Andrew Brown and Andrew Sorensen

aacell2aa-cell are an Australian-based live coding duo – Andrew Brown and Andrew Sorensen – who have been invited to perform around Australia and in Europe and the USA.  Their work involves semi-improvised musical performances where they build the software for a piece during performance from a blank slate using the Impromptu environment.  The music created by aa-cell includes elements of electroacoustic sound art, minimalism and electronic dance music.  In these performances Sorensen and Brown explore emergent combinations of various fundamental computational processes they have found to be effective across a range of styles.  These include probability, period functions, set theory and a healthy dose of recursion.  In the tradition of improvisation, their works emerge anew at each performance as aa-cel interact with each other, the audience, and the performance context.


Andrew Sorensen is an independent software developer and an active performer and composer of electronic music.  Andrew has spent much of the past two years focused on Live Coding performance practice working on the tools and ideas that enable him to explore code as a medium for real-time expression.  Andrew is the author of the Impromptu audio/visual programming environment.

Andrew Brown is an Associate Professor in Computational Arts at the Queensland University of Technology (QUT) and Research Manager at the Australasian CRC for Interaction Design (ACID).  Andrew’s expertise is in technologies that support creativity, algorithmic music and art, and the philosophy of technology.  His current research focuses on adaptive media arts.  He is an active computer musician and a builder of software tools for dynamic digital content.

Andrew Johnston and Benjamin Marks

spinner-stillPartial Reflections is an interactive performance in which live audio affects animated virtual sculptures.  The work exists as a composed work for solo trombone, but also as an art installation for public participation. The performance presents a unique audio-visual composition in which sounds and visuals merge to create a duet between the senses. The installation provides a playful and creative environment in which audiences can experience the sound of their voice transformed into evocative patterns of movement and sound (see Spheres of Influence on the Beta_spacewebsite).  With practice, they may even  be able to play the virtual sculpture as if it were a musical instrument – an extension of the voice.


Andrew Johnston has a background in both music and computing.  As a trombonist, he has performed professionally with many ensembles, including the Melbourne and Sydney Symphony Orchestras, the Australian Opera and Ballet Orchestra and many others.  He also has experience and academic qualifications in computing and is currently working as a Lecturer in the Faculty of Information Technology at the University of Technology Sydney.  Through works such as Spheres of Influence, he seeks to combine his knowledge of the aesthetic, cultural and collaborative practices of music with technical skills to produce well crafted and artistically interesting artworks.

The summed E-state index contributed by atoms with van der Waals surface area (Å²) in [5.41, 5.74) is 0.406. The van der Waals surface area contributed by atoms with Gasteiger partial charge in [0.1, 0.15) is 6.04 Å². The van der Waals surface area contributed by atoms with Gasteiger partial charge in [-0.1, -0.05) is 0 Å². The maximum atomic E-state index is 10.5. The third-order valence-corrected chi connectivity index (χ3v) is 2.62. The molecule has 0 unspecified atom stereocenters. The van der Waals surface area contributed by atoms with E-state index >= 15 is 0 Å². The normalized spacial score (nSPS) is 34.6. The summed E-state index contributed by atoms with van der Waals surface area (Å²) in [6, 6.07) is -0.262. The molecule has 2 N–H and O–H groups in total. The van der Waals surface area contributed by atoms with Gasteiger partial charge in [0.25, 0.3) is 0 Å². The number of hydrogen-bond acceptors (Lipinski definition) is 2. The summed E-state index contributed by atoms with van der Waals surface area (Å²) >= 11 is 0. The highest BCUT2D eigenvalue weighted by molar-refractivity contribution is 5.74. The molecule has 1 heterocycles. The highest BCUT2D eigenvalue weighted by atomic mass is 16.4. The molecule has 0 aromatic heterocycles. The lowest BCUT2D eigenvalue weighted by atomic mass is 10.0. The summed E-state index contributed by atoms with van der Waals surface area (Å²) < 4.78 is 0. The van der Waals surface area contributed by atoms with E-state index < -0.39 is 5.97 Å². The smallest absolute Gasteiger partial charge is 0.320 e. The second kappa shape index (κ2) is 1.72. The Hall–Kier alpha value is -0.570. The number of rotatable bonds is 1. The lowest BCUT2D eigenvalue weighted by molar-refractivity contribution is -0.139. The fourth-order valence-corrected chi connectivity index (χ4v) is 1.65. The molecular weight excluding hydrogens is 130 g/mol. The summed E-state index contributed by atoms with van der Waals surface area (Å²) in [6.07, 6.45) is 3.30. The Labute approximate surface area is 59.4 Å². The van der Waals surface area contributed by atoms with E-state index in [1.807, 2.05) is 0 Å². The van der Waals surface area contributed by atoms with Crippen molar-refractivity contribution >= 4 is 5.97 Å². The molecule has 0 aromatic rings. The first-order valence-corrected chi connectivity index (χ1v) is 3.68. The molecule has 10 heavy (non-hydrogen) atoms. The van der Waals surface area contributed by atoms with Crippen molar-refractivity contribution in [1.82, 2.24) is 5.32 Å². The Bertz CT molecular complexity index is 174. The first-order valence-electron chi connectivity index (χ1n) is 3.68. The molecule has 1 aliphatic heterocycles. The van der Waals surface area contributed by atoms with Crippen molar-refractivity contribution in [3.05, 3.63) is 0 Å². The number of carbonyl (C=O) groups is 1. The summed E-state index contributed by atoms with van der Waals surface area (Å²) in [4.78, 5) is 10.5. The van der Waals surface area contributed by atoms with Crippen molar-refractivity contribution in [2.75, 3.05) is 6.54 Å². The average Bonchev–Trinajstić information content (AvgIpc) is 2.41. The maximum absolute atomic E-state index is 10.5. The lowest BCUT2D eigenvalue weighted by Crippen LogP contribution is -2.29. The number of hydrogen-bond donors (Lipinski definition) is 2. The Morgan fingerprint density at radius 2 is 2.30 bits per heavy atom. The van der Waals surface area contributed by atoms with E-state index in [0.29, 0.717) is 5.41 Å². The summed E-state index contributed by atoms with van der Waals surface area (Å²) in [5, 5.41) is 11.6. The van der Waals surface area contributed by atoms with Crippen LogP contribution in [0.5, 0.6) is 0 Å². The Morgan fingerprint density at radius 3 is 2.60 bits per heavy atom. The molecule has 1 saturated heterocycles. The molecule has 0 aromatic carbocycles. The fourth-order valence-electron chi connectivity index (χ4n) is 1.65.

Benjamin Marks is a composer and musician based in Brisbane. He is a member of ELISION Ensemble and specializes in the performance of contemporary music, including collaborations with visual artists (Keith Armstrong, Adam Donovan) and free improvisation (Particle Moves, and with John Rogers as part of TULP). Ben currently teaches trombone and runs various ensembles at the Queensland Conservatorium of Music Griffith University and also teaches trombone at the Queensland University of Technology. He has lectured at Adelaide University and the Victorian College of Arts.

Spheres of Influence

By Andrew Johnston and Benjamin Marks

Dates of Exhibition: 25 July–27 September 2006

Performance and artists talks

Monday 7 August, 2006, 6-7:30pm

At the Powerhouse Museum Education Rooms

This special performance event is taking place as part of Design Sydney. The installation will also be open in Beta_Space. Following the performance Andrew Johnston and Benjamin Marks will discuss the axis where art and technology intersect in their collaboration, followed by a Q & A and some light refreshment.

Benjamin Marks will also be performing Spheres of Influence at The Studio in The Sydney Opera House on Tuesday 8 August as part of a concert by Ensemble Offspring. Further tour dates and contact information.